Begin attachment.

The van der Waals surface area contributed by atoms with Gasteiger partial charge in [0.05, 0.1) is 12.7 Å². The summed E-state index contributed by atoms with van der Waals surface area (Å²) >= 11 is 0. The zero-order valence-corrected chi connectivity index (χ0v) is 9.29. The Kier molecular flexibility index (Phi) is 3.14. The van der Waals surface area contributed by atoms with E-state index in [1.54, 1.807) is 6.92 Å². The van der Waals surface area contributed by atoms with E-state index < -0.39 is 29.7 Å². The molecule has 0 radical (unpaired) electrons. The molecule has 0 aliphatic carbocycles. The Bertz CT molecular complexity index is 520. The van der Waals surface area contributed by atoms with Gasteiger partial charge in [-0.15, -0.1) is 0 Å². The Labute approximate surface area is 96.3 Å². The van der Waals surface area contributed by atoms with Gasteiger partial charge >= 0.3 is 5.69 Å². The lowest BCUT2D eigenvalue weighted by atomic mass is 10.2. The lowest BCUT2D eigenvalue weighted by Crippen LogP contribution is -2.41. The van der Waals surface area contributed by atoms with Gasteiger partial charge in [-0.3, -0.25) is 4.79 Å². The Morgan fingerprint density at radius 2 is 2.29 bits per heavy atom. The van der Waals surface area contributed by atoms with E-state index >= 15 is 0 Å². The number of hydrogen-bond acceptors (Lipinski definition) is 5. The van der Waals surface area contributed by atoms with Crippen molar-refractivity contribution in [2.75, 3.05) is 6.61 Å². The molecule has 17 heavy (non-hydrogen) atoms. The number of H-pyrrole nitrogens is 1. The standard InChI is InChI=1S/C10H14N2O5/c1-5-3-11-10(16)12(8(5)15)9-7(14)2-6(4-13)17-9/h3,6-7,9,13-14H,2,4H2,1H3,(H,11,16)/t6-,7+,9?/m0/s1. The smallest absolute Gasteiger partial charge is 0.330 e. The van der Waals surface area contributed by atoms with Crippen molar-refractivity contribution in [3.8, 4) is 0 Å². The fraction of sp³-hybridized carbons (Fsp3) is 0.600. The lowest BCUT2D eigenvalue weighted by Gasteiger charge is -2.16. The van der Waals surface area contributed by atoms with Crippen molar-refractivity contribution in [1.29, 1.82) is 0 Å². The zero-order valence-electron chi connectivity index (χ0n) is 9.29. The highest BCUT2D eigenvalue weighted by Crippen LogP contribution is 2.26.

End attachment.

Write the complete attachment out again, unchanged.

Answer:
The van der Waals surface area contributed by atoms with Gasteiger partial charge in [0.05, 0.1) is 12.7 Å². The summed E-state index contributed by atoms with van der Waals surface area (Å²) >= 11 is 0. The zero-order valence-corrected chi connectivity index (χ0v) is 9.29. The Kier molecular flexibility index (Phi) is 3.14. The van der Waals surface area contributed by atoms with E-state index in [1.54, 1.807) is 6.92 Å². The van der Waals surface area contributed by atoms with E-state index < -0.39 is 29.7 Å². The molecule has 0 radical (unpaired) electrons. The molecule has 0 aliphatic carbocycles. The Bertz CT molecular complexity index is 520. The van der Waals surface area contributed by atoms with Gasteiger partial charge in [-0.15, -0.1) is 0 Å². The Labute approximate surface area is 96.3 Å². The van der Waals surface area contributed by atoms with Gasteiger partial charge >= 0.3 is 5.69 Å². The lowest BCUT2D eigenvalue weighted by atomic mass is 10.2. The lowest BCUT2D eigenvalue weighted by Crippen LogP contribution is -2.41. The van der Waals surface area contributed by atoms with Gasteiger partial charge in [-0.3, -0.25) is 4.79 Å². The Morgan fingerprint density at radius 2 is 2.29 bits per heavy atom. The van der Waals surface area contributed by atoms with E-state index >= 15 is 0 Å². The number of hydrogen-bond acceptors (Lipinski definition) is 5. The van der Waals surface area contributed by atoms with Crippen molar-refractivity contribution in [2.75, 3.05) is 6.61 Å². The molecule has 17 heavy (non-hydrogen) atoms. The number of H-pyrrole nitrogens is 1. The standard InChI is InChI=1S/C10H14N2O5/c1-5-3-11-10(16)12(8(5)15)9-7(14)2-6(4-13)17-9/h3,6-7,9,13-14H,2,4H2,1H3,(H,11,16)/t6-,7+,9?/m0/s1. The smallest absolute Gasteiger partial charge is 0.330 e. The van der Waals surface area contributed by atoms with Crippen molar-refractivity contribution in [3.8, 4) is 0 Å². The fraction of sp³-hybridized carbons (Fsp3) is 0.600. The lowest BCUT2D eigenvalue weighted by Gasteiger charge is -2.16. The van der Waals surface area contributed by atoms with Crippen molar-refractivity contribution in [1.29, 1.82) is 0 Å². The zero-order valence-electron chi connectivity index (χ0n) is 9.29. The highest BCUT2D eigenvalue weighted by Crippen LogP contribution is 2.26.